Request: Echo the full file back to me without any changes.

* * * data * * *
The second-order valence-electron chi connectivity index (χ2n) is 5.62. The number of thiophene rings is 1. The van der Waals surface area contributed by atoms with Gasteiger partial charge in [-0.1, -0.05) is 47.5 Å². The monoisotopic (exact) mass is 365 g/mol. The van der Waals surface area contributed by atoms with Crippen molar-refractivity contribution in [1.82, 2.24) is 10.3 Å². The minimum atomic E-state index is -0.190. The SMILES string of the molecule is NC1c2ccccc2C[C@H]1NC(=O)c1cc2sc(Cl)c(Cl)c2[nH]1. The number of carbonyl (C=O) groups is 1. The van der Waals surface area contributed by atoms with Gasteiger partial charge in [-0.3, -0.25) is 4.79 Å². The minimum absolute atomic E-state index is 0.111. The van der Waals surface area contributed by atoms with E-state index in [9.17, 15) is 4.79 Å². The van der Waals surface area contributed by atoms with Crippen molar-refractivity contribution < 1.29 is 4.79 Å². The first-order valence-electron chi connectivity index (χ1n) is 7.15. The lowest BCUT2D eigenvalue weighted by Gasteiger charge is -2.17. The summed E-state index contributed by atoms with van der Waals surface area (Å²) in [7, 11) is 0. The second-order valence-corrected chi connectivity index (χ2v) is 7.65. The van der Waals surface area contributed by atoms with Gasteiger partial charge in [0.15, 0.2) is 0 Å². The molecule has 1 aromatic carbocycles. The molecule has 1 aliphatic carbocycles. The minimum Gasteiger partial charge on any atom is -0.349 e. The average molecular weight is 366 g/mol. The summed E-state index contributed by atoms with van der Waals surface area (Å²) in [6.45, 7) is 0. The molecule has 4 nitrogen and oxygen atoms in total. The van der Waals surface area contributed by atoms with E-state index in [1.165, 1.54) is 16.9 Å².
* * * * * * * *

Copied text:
The second-order valence-electron chi connectivity index (χ2n) is 5.62. The number of thiophene rings is 1. The van der Waals surface area contributed by atoms with Gasteiger partial charge in [-0.1, -0.05) is 47.5 Å². The monoisotopic (exact) mass is 365 g/mol. The van der Waals surface area contributed by atoms with Crippen molar-refractivity contribution in [1.82, 2.24) is 10.3 Å². The minimum atomic E-state index is -0.190. The SMILES string of the molecule is NC1c2ccccc2C[C@H]1NC(=O)c1cc2sc(Cl)c(Cl)c2[nH]1. The number of carbonyl (C=O) groups is 1. The van der Waals surface area contributed by atoms with Gasteiger partial charge in [-0.3, -0.25) is 4.79 Å². The minimum absolute atomic E-state index is 0.111. The van der Waals surface area contributed by atoms with E-state index in [9.17, 15) is 4.79 Å². The van der Waals surface area contributed by atoms with Crippen molar-refractivity contribution < 1.29 is 4.79 Å². The first-order valence-electron chi connectivity index (χ1n) is 7.15. The lowest BCUT2D eigenvalue weighted by Gasteiger charge is -2.17. The summed E-state index contributed by atoms with van der Waals surface area (Å²) in [7, 11) is 0. The second-order valence-corrected chi connectivity index (χ2v) is 7.65. The van der Waals surface area contributed by atoms with Gasteiger partial charge in [0.15, 0.2) is 0 Å². The molecule has 1 aromatic carbocycles. The molecule has 1 aliphatic carbocycles. The minimum Gasteiger partial charge on any atom is -0.349 e. The average molecular weight is 366 g/mol. The summed E-state index contributed by atoms with van der Waals surface area (Å²) in [6.45, 7) is 0. The molecule has 4 nitrogen and oxygen atoms in total. The van der Waals surface area contributed by atoms with E-state index in [1.165, 1.54) is 16.9 Å².